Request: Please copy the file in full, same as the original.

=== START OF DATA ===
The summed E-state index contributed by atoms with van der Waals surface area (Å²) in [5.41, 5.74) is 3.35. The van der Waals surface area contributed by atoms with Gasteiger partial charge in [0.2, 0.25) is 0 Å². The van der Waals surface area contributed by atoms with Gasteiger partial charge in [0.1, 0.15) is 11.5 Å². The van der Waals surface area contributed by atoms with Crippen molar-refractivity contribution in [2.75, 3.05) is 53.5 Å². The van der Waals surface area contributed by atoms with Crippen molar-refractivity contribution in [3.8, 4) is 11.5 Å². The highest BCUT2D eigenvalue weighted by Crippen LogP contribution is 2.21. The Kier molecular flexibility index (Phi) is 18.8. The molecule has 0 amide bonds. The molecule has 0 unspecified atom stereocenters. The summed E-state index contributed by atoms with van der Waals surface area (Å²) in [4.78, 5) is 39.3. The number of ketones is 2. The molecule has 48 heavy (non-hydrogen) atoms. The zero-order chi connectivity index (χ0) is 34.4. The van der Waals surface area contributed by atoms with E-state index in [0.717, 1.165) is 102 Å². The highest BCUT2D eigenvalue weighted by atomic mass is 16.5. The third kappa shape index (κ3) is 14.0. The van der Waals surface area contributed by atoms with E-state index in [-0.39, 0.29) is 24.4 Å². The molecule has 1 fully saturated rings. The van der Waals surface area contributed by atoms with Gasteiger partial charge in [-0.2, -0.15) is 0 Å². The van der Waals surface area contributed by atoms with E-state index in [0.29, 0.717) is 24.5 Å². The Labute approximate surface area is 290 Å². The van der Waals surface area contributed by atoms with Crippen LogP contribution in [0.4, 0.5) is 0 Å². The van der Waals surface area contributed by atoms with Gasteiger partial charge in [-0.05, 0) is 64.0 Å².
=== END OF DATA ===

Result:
The summed E-state index contributed by atoms with van der Waals surface area (Å²) in [5.41, 5.74) is 3.35. The van der Waals surface area contributed by atoms with Gasteiger partial charge in [0.2, 0.25) is 0 Å². The van der Waals surface area contributed by atoms with Gasteiger partial charge in [0.1, 0.15) is 11.5 Å². The van der Waals surface area contributed by atoms with Crippen molar-refractivity contribution in [2.75, 3.05) is 53.5 Å². The van der Waals surface area contributed by atoms with Crippen molar-refractivity contribution in [3.8, 4) is 11.5 Å². The highest BCUT2D eigenvalue weighted by Crippen LogP contribution is 2.21. The Kier molecular flexibility index (Phi) is 18.8. The molecule has 0 amide bonds. The molecule has 0 unspecified atom stereocenters. The summed E-state index contributed by atoms with van der Waals surface area (Å²) in [4.78, 5) is 39.3. The number of ketones is 2. The molecule has 48 heavy (non-hydrogen) atoms. The zero-order chi connectivity index (χ0) is 34.4. The van der Waals surface area contributed by atoms with E-state index in [0.717, 1.165) is 102 Å². The highest BCUT2D eigenvalue weighted by atomic mass is 16.5. The third kappa shape index (κ3) is 14.0. The van der Waals surface area contributed by atoms with E-state index in [-0.39, 0.29) is 24.4 Å². The molecule has 1 fully saturated rings. The van der Waals surface area contributed by atoms with Gasteiger partial charge in [-0.2, -0.15) is 0 Å². The van der Waals surface area contributed by atoms with E-state index in [0.29, 0.717) is 24.5 Å². The Labute approximate surface area is 290 Å². The van der Waals surface area contributed by atoms with Crippen LogP contribution in [0.4, 0.5) is 0 Å². The van der Waals surface area contributed by atoms with Gasteiger partial charge in [-0.05, 0) is 64.0 Å².